Facing the end of his second term, The Washington Post reports that Obama will bypass Congress and seek a United Nations Security Council Resolution that “would call for an end to nuclear testing” on the 20th anniversary of the Comprehensive Test Ban Treaty.

The Senate voted to reject ratification of the nuclear test ban treaty on Oct. 13, 1999. It did so for sound reasons. For example, the treaty does not define what constitutes a nuclear weapons test. Russia and possibly China conduct hydro-nuclear experiments that allow them to explore new weapons designs and train a more proficient workforce in the national nuclear laboratories.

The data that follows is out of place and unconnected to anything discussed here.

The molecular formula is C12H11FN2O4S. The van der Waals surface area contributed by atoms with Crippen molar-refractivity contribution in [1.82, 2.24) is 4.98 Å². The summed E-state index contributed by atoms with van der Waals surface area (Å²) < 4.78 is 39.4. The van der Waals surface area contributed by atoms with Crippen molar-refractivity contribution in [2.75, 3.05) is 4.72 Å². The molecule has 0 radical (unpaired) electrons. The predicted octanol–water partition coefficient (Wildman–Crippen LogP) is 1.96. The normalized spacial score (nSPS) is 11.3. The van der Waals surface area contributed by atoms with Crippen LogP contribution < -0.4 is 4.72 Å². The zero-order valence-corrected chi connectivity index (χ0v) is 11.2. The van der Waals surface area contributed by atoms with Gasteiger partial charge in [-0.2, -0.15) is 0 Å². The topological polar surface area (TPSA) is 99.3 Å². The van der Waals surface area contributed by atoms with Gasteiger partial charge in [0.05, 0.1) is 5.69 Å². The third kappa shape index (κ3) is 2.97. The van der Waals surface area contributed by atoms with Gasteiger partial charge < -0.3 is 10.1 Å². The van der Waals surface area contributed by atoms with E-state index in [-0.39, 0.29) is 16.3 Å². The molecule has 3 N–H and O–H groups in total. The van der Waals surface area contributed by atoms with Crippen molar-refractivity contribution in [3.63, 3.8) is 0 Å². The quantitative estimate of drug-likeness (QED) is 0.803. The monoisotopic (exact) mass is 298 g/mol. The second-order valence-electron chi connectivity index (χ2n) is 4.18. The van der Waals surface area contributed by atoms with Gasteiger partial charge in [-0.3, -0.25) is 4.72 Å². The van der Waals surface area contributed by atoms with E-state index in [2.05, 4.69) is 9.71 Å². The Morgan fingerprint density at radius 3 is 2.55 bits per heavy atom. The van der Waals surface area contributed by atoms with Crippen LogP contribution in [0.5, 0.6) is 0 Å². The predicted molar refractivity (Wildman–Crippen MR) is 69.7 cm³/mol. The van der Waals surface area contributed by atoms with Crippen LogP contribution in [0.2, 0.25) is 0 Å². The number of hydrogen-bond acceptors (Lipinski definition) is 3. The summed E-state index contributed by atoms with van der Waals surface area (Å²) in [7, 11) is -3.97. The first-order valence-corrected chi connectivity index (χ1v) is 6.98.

Even worse, the treaty is not verifiable. One can conduct nuclear tests and experiments in very small spaces or can decouple weapons tests so they wouldn’t be detected. The treaty is not likely to change this behavior.


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The Liar vs. the Meanie















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Pro-Illegal Immigration Group Demands Blacklist for Hostile Immigration Judges

DAILY SIGNAL — A group of special interest lawyers who support illegal immigration are pushing the U.S. Department of Justice (DOJ) to produce a list of immigration judges who are hostile to undocumented immigrants.

The American Immigration Lawyers Association filed a Freedom of Information Act (FOIA) request with DOJ, asking them to produce a list of all ethics and discrimination complaints brought against immigration judges; now, the U.S. Circuit Court of Appeals for the District of Columbia has authorized publication of the information.